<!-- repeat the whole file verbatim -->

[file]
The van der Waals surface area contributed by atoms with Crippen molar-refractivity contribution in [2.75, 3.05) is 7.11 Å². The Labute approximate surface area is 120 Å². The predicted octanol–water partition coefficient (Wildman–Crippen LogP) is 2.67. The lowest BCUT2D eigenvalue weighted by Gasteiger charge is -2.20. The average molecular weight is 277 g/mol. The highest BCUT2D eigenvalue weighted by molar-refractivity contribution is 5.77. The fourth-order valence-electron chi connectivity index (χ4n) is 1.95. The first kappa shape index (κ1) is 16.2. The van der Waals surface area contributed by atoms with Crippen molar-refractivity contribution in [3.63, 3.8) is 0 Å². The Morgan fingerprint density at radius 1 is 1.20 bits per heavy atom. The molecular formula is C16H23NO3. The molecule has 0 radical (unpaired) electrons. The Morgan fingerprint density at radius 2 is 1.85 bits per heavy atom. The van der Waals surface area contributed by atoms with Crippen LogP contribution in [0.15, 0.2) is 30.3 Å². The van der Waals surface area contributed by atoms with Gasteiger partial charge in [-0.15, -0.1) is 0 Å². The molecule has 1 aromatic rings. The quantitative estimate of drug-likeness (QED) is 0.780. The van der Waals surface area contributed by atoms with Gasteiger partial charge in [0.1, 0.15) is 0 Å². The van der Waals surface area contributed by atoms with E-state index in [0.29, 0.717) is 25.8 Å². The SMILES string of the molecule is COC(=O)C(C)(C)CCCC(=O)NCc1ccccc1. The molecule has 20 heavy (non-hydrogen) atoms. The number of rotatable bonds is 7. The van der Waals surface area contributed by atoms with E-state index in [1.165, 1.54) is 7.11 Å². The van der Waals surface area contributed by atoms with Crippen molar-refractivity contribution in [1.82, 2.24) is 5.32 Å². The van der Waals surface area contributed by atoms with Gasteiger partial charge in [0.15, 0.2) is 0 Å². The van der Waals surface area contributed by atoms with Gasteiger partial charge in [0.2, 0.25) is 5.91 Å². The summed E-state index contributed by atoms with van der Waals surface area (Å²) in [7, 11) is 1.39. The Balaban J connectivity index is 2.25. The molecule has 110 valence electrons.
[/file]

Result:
The van der Waals surface area contributed by atoms with Crippen molar-refractivity contribution in [2.75, 3.05) is 7.11 Å². The Labute approximate surface area is 120 Å². The predicted octanol–water partition coefficient (Wildman–Crippen LogP) is 2.67. The lowest BCUT2D eigenvalue weighted by Gasteiger charge is -2.20. The average molecular weight is 277 g/mol. The highest BCUT2D eigenvalue weighted by molar-refractivity contribution is 5.77. The fourth-order valence-electron chi connectivity index (χ4n) is 1.95. The first kappa shape index (κ1) is 16.2. The van der Waals surface area contributed by atoms with Crippen molar-refractivity contribution in [3.63, 3.8) is 0 Å². The Morgan fingerprint density at radius 1 is 1.20 bits per heavy atom. The molecular formula is C16H23NO3. The molecule has 0 radical (unpaired) electrons. The Morgan fingerprint density at radius 2 is 1.85 bits per heavy atom. The van der Waals surface area contributed by atoms with Crippen LogP contribution in [0.15, 0.2) is 30.3 Å². The van der Waals surface area contributed by atoms with Gasteiger partial charge in [-0.15, -0.1) is 0 Å². The molecule has 1 aromatic rings. The quantitative estimate of drug-likeness (QED) is 0.780. The van der Waals surface area contributed by atoms with Gasteiger partial charge in [0.1, 0.15) is 0 Å². The van der Waals surface area contributed by atoms with E-state index in [0.29, 0.717) is 25.8 Å². The SMILES string of the molecule is COC(=O)C(C)(C)CCCC(=O)NCc1ccccc1. The molecule has 20 heavy (non-hydrogen) atoms. The number of rotatable bonds is 7. The van der Waals surface area contributed by atoms with E-state index in [1.165, 1.54) is 7.11 Å². The van der Waals surface area contributed by atoms with Crippen molar-refractivity contribution in [1.82, 2.24) is 5.32 Å². The van der Waals surface area contributed by atoms with Gasteiger partial charge in [0.15, 0.2) is 0 Å². The van der Waals surface area contributed by atoms with Gasteiger partial charge in [0.2, 0.25) is 5.91 Å². The summed E-state index contributed by atoms with van der Waals surface area (Å²) in [7, 11) is 1.39. The Balaban J connectivity index is 2.25. The molecule has 110 valence electrons.